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02 August 2014

Minimum Pricing Defeat

22/09/2010

An amendment lodged by Scottish Tory MSP Mary Scanlon, removing the “indiscriminate blanket minimum pricing" of 45p a unit from the Scottish Governments Alcohol Bill, was passed by five votes to three by the Health Committee, which sat this morning.

This defeats the Scottish Governments intention to introduce minimum pricing in Scotland. However, the SNP said it would table another amendment to re-introduce minimum pricing at the third stage of the Bill’s process.

The Scottish Liberal Democrats, who hold the balance of the vote on this issue, were “supportive of the public health aspect of the Bill especially the provisions banning irresponsible promotions.” However they were “unconvinced by the Government’s proposals for minimum pricing” as “It impacts heavily on the low paid, has a marginal effect on hazardous drinkers and gives a windfall to retailers”.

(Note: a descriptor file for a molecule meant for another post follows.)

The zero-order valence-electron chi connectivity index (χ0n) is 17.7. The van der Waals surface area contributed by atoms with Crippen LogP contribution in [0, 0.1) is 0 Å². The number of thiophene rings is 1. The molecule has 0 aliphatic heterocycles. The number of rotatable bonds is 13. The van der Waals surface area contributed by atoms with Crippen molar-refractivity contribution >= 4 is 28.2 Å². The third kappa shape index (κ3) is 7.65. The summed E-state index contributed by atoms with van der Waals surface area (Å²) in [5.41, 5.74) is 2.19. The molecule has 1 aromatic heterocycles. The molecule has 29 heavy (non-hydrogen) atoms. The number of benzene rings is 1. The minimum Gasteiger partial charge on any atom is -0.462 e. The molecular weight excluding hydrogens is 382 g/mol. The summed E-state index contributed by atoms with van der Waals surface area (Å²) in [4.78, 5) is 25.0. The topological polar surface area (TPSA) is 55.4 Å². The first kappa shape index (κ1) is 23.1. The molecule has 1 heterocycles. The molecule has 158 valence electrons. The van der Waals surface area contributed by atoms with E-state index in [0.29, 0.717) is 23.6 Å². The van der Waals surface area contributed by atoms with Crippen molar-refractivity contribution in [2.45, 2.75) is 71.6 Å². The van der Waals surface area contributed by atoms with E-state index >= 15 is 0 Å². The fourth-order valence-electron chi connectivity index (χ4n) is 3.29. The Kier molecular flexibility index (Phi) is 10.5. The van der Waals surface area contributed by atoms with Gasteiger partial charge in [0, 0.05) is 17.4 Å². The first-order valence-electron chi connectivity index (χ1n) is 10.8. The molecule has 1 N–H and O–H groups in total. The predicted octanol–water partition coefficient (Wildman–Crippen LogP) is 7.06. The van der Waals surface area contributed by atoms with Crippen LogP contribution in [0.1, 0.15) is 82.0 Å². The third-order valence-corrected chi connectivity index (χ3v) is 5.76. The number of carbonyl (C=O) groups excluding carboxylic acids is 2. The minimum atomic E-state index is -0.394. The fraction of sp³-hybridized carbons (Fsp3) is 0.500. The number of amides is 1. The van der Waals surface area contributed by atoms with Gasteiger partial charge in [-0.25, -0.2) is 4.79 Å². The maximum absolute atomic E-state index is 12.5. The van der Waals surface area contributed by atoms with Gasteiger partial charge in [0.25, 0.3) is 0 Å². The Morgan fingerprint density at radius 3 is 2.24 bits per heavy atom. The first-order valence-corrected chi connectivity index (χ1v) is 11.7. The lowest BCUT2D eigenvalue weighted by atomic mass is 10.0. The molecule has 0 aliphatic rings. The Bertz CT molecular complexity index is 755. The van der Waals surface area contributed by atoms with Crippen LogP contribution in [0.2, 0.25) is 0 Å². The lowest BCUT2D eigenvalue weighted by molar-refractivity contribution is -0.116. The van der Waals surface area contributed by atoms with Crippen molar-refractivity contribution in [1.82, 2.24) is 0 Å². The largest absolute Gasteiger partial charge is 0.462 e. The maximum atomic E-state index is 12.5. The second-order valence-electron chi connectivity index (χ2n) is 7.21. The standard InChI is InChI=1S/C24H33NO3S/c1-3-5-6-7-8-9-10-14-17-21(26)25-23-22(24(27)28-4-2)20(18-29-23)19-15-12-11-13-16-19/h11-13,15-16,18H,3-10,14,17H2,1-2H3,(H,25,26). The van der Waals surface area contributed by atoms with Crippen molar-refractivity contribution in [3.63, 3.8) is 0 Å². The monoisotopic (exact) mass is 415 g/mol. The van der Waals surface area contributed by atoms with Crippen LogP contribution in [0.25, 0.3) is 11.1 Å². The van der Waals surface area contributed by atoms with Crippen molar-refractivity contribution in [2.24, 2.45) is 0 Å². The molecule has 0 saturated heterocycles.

Pubs of Ulster are working closely with the Scottish Licensed Trade Association (SLTA) who have already organised a meeting with Mr. Finnie, the Scottish Liberal Democrat Health spokesperson, to discuss these issues surrounding minimum pricing and address, what seems to be one of their major concerns. “a windfall to retailers”.

Both Pubs of Ulster and the SLTA have already stated that “to those who say the introduction of a minimum price on alcohol will simply increase the profits of supermarkets, some say by nearly £100m, the answer is also quite simple: unify the commercial rating system for all retailers of alcohol, and base their commercial rates on alcohol sales turnover.

It must also be remembered that, if a minimum price was introduced, Government tax revenues (vat and corporation) would also increase. With major Government funding cut-backs predicted to be the worst for 20 years, which will no doubt affect all national and local services, the opportunity of retrieving this lost revenue through the introduction of minimum pricing would at least go in some way to maintaining these services, the benefits of which the public might appreciate.

Minimum Pricing is not a panacea, but controls on pricing are the foundation for other complementary policies to be effective”.

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